I had latched onto my fellow group F competitor, Peter Williams, running about 50 yards behind and matching his pace. Peter vanishing off into the distance has been a familiar sight during 2018, and I congratulate him on a superb year. Alongside Peter was Laura Slack, seemingly running effortlessly as always. Flying Fox 10 promised a scenic route and it was delivering a great countryside run.
The first 2 miles go by and we’re heading back down Mill Lane towards Standon. I’m still feeling good, barely any pain in my heel, legs feeling strong and mentally in the zone. Running towards the crossroads, I can hear my name being shouted by several people – I didn’t look to see who – and as always it’s those simply shouts of encouragement that makes you pick your legs up just that little bit higher, to raise your head & straighten your back and to refocus on the task ahead.
I don’t think we’re allowed to call a course hilly, unless it’s Meerbrook. More than a couple of people had warned me Flying Fox 10 was “undulating” with an incline at mile 6, so the two miles leading up to this was purely about pushing as hard as possible and hoping I could make it up the slope ahead. I was still behind Peter, but now beginning to drop a little distance. Laura had noticed me behind her and dropped her pace to keep with me. During this couple of miles we passed Pam & Mac who were marshalling on one of the railway bridges. I can’t remember the exact comment, but Pam expressed true surprise at how well I was doing, and it was at that point I realised I was, so far, having my race of the year!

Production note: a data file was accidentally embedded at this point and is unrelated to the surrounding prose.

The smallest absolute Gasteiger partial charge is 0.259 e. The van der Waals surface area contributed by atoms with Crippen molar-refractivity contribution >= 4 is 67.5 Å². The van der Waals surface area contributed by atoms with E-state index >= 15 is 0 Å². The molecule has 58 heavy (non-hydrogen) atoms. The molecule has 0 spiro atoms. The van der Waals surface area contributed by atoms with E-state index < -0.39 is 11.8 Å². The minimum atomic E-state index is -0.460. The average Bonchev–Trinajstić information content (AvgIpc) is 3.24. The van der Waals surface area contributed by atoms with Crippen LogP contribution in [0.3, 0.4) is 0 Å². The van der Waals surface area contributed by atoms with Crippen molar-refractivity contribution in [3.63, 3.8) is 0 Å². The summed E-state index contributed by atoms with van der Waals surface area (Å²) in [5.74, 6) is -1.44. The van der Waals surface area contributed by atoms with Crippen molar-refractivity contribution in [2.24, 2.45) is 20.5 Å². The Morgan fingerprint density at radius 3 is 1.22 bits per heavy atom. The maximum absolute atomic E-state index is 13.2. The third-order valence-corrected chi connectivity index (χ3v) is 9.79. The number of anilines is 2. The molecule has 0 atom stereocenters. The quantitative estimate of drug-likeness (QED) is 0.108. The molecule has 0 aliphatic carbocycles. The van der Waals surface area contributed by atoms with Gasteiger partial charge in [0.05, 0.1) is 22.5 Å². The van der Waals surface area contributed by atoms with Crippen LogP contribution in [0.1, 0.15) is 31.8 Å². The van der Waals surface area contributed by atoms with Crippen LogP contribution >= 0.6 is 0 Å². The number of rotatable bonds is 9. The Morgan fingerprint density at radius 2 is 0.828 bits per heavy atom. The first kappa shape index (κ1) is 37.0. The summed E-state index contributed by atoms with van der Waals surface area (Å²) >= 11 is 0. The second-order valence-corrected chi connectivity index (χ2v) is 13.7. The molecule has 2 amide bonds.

Then mile 6! Truly it didn’t feel that bad. I certainly lost pace, but Laura stuck by me offering encouragement and in the true spirit of the NSRRA, other close by runners also coached me up to that summit. I believe it was around this time I was caught by another bat running well, Bonnie, and we had a brief exchange of places – my legs serving me well down hill – before she gradually pulled away.
The next couple of miles were eventful. I was tired, shoulders & back aching and breathing hard, but still felt stronger in the legs than I have in any previous race. Despite the pains, I was really enjoying this. I reached the 9 mile sign, not far now and time to see what was left in the tank. I was passed by a group C runner and decided this was the time to really dig deep. With shouts & screams of encouragement from Laura, off I went and pushed ahead in pursuit of Mr. Group C. I knew I wasn’t going to beat him, but now it was purely about pacing off him for a better time.